Claim construction, "is a matter of law for the court to determine." Markman v. Westview Instruments, Inc., 52 F.3d 967, 976 (1995) (en banc) aff'd 517 U.S. 370 (1996). The Federal Circuit's recent en banc opinion in Phillips v. AWH Corp., 415 F.3d 1303 (Fed. Cir. 2005), set out the proper approach for claim construction. Reaffirming that there is no "magic formula" for conducting claim construction and that the sequence of steps used in consulting various sources is not important, Phillips explained that a judge should undertake claim construction from the viewpoint a person of ordinary skill in the field of invention and determine how such a person would understand the claim at the time of invention. Phillips, 415 F.3d at 1313, 1324; see On Demand Machine Corp. v. Ingram Indust., Inc., 442 F.3d 1331, 1337-38 (Fed. Cir. 2006). When interpreting the meaning of the claims and the claim terms, the Phillips decision directed judges to look toward several sources-the claims themselves, the specification, the prosecution history and prior art cited within, and when appropriate extrinsic evidence such as expert testimony, treatises, and dictionaries-placing the greatest weight on the claim language and the specification. Phillips, 415 F.3d at 1314-18. Phillips stated that "while extrinsic evidence can shed useful light on the relevant art, we have explained that it is less significant than the intrinsic record in determining the legally operative meaning of claim language." Phillips, 415 F.3d at 1315, 1320-21.

The words of a claim are generally given their ordinary and customary meaning that a person of ordinary skill in the art in question at the effective date of filing would have used. Old Town Canoe Co. v. Confluence Holdings Corp., 448 F.3d 1309, 1315 (Fed. Cir. 2006); Phillips, 415 F.3d at 1312-13; Vitronics v. Conceptronic, Inc., 90 F.3d 1576, 1582 (Fed. Cir. 1996). The claim should be read in the context of the entire patent, including the specification, and not just in the context of the particular claim where the disputed term appears. Phillips, 415 F.3d at 1313-14.

Generally speaking, there is a heavy presumption that a claim term carries its ordinary and customary meaning. CCS Fitness, Inc. v. Brunswick Corp., 288 F.3d 1359, 1366 (Fed. Cir. 2002). That presumption, however, is rebuttable and the court may limit the ordinary meaning of a claim in certain circumstances. Where the specification reveals that an inventor has given a different meaning to a term than its ordinary use, the inventor's lexicography governs. Phillips, 415 F.3d at 1316. Furthermore, if the specification and/or the prosecution history contain an intentional disclaimer or disavowal of the claim scope, the doctrine of prosecution disclaimer applies and the court may rely on that disclaimer or disavowal as an expression of the inventor's intent. Id. at 1316-17. Courts generally should not limit claims to the particular preferred embodiments in the specification, however, the preferred embodiments can shed light on the intended scope of the claims, and the inclusion of only one embodiment in the claim may "define the outer limits of the claim term or may merely [ ] be exemplary in nature." Phillips, 415 F.3d at 1323; Astrazeneca AB v. Mut. Pharm. Co., 384 F.3d 1333, 1340 (Fed. Cir. 2004).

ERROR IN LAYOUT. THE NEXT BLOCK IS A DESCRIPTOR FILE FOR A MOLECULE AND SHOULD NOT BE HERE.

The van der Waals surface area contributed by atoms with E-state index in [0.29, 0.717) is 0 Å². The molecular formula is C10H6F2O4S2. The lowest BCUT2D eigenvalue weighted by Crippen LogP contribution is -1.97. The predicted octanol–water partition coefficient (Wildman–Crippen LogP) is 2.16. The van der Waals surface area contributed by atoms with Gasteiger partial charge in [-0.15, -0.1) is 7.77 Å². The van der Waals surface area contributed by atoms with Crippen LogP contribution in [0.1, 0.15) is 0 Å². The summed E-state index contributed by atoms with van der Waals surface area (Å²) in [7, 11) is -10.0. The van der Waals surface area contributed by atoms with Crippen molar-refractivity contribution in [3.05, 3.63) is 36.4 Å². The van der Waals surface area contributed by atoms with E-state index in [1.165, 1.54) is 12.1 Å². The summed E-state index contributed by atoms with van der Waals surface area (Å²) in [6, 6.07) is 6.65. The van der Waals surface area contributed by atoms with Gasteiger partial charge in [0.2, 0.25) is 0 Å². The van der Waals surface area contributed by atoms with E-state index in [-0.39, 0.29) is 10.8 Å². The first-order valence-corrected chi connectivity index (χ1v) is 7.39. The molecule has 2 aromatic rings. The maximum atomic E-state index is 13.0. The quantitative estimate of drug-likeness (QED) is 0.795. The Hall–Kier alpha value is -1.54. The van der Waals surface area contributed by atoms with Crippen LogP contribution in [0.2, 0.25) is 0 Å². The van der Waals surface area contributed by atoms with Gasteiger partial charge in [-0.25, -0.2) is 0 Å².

The court additionally may not apply the ordinary meaning to the claim term where the patentee phrases the claim in means-plus-function format, 35 U.S.C. § 112 ¶ 6; Allen Eng'g Corp., 299 F.3d at 1347-48. Claims may be written in the means-plus-function form according to 35 U.S.C. § 112, ¶ 6, which reads as follows:

An element in a claim for a combination may be expressed as a means or step for performing a specified function without the recital of structure, material, or acts in support thereof, and such claim shall be construed to cover the corresponding structure, material, or acts described in the specification and equivalents thereof.

35 U.S.C. § 112, ¶ 6. "The use of the word 'means' 'triggers a presumption that the inventor used this term advisedly to invoke the statutory mandate for means-plus-function clauses" while the absence of the term "means" triggers a strong presumption that the inventor did not mean to invoke a means plus function construction. Allen Eng'g Corp., 299 F.3d at 1347 (citations omitted). This presumption that the word means was meant to invoke a means plus function construction may be overcome when the claim language either recites no function corresponding to the means or describes sufficient structure or material for performing the structure. Id.


I. Beverly's Motion for Leave to Supplement its Memorandum in Support of Its Claim Construction

As a threshold matter, the court addresses the motion Beverly filed for leave to supplement its claim construction memorandum. Beverly sought to include for the court's review extrinsic evidence of the prosecution history of Beverly's pending U.S. Patent Application No. 10-640,181 ("the '181 Application")*fn3 and an opinion letter from the law firm of Wood, Phillips, Katz, Clark & Mortimer ('Wood Phillips") that provides an opinion that Beverly is not infringing Andrew's '543 and '305 Patents. (Dkt. No. 174). Although the court will consider the intrinsic evidence of the three patents as primary, in accordance with Phillips, the court will review Beverly's offered material as extrinsic evidence if needed.

II. Disputed Claim Terms in Patents ...